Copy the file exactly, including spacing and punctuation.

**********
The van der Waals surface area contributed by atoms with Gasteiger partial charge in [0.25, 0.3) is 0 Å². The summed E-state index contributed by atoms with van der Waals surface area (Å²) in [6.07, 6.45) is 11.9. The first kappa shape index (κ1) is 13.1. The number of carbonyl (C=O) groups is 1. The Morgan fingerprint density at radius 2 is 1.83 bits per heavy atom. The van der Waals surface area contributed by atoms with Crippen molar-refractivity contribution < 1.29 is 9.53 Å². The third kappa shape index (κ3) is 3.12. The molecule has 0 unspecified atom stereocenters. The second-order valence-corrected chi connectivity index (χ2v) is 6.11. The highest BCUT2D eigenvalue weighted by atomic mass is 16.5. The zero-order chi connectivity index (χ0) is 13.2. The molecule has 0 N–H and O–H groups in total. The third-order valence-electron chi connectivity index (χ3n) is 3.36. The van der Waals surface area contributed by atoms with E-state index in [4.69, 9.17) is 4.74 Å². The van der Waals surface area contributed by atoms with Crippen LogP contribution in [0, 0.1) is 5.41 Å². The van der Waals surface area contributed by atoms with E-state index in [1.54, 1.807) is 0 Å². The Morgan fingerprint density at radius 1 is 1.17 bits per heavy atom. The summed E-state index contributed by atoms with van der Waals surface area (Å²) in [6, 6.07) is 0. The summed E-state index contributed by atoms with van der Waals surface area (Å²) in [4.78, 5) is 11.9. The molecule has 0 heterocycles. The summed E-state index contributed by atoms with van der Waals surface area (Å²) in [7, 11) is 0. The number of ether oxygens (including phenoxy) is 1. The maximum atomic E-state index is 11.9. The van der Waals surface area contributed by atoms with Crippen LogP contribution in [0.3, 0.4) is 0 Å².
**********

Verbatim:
The van der Waals surface area contributed by atoms with Gasteiger partial charge in [0.25, 0.3) is 0 Å². The summed E-state index contributed by atoms with van der Waals surface area (Å²) in [6.07, 6.45) is 11.9. The first kappa shape index (κ1) is 13.1. The number of carbonyl (C=O) groups is 1. The Morgan fingerprint density at radius 2 is 1.83 bits per heavy atom. The van der Waals surface area contributed by atoms with Crippen molar-refractivity contribution < 1.29 is 9.53 Å². The third kappa shape index (κ3) is 3.12. The molecule has 0 unspecified atom stereocenters. The second-order valence-corrected chi connectivity index (χ2v) is 6.11. The highest BCUT2D eigenvalue weighted by atomic mass is 16.5. The zero-order chi connectivity index (χ0) is 13.2. The molecule has 0 N–H and O–H groups in total. The third-order valence-electron chi connectivity index (χ3n) is 3.36. The van der Waals surface area contributed by atoms with E-state index in [4.69, 9.17) is 4.74 Å². The van der Waals surface area contributed by atoms with Crippen LogP contribution in [0, 0.1) is 5.41 Å². The van der Waals surface area contributed by atoms with E-state index in [1.54, 1.807) is 0 Å². The Morgan fingerprint density at radius 1 is 1.17 bits per heavy atom. The summed E-state index contributed by atoms with van der Waals surface area (Å²) in [6, 6.07) is 0. The summed E-state index contributed by atoms with van der Waals surface area (Å²) in [4.78, 5) is 11.9. The molecule has 0 heterocycles. The summed E-state index contributed by atoms with van der Waals surface area (Å²) in [7, 11) is 0. The number of ether oxygens (including phenoxy) is 1. The maximum atomic E-state index is 11.9. The van der Waals surface area contributed by atoms with Crippen LogP contribution in [0.3, 0.4) is 0 Å².